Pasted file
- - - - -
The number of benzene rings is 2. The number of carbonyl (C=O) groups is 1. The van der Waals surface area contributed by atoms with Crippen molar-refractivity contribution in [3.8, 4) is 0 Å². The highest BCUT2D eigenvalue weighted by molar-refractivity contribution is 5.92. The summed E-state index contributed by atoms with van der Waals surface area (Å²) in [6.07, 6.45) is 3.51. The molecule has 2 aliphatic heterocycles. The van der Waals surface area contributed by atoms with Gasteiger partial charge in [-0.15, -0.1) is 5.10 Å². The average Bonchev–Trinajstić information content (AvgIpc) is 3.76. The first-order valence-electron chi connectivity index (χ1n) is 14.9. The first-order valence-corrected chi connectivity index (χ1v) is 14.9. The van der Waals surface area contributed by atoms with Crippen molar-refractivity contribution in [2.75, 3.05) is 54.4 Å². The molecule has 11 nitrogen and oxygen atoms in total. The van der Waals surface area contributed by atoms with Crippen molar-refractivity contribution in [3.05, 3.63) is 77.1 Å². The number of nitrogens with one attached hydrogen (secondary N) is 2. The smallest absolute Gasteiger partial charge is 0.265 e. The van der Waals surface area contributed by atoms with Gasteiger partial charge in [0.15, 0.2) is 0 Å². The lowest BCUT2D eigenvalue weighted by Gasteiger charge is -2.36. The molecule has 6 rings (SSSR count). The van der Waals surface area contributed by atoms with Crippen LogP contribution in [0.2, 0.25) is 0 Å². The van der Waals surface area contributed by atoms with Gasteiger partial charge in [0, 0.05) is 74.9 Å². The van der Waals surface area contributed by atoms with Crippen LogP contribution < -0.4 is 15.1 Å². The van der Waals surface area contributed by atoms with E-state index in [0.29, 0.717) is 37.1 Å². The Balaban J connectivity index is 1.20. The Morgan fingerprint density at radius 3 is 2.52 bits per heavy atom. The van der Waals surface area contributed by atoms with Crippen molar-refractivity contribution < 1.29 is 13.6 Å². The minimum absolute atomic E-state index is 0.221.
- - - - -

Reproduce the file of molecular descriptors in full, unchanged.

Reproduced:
The number of benzene rings is 2. The number of carbonyl (C=O) groups is 1. The van der Waals surface area contributed by atoms with Crippen molar-refractivity contribution in [3.8, 4) is 0 Å². The highest BCUT2D eigenvalue weighted by molar-refractivity contribution is 5.92. The summed E-state index contributed by atoms with van der Waals surface area (Å²) in [6.07, 6.45) is 3.51. The molecule has 2 aliphatic heterocycles. The van der Waals surface area contributed by atoms with Gasteiger partial charge in [-0.15, -0.1) is 5.10 Å². The average Bonchev–Trinajstić information content (AvgIpc) is 3.76. The first-order valence-electron chi connectivity index (χ1n) is 14.9. The first-order valence-corrected chi connectivity index (χ1v) is 14.9. The van der Waals surface area contributed by atoms with Crippen molar-refractivity contribution in [2.75, 3.05) is 54.4 Å². The molecule has 11 nitrogen and oxygen atoms in total. The van der Waals surface area contributed by atoms with Crippen molar-refractivity contribution in [3.05, 3.63) is 77.1 Å². The number of nitrogens with one attached hydrogen (secondary N) is 2. The smallest absolute Gasteiger partial charge is 0.265 e. The van der Waals surface area contributed by atoms with Gasteiger partial charge in [0.15, 0.2) is 0 Å². The lowest BCUT2D eigenvalue weighted by Gasteiger charge is -2.36. The molecule has 6 rings (SSSR count). The van der Waals surface area contributed by atoms with Crippen LogP contribution in [0.2, 0.25) is 0 Å². The van der Waals surface area contributed by atoms with Gasteiger partial charge in [0, 0.05) is 74.9 Å². The van der Waals surface area contributed by atoms with Crippen LogP contribution < -0.4 is 15.1 Å². The van der Waals surface area contributed by atoms with E-state index in [0.29, 0.717) is 37.1 Å². The Balaban J connectivity index is 1.20. The Morgan fingerprint density at radius 3 is 2.52 bits per heavy atom. The van der Waals surface area contributed by atoms with Crippen molar-refractivity contribution < 1.29 is 13.6 Å². The minimum absolute atomic E-state index is 0.221.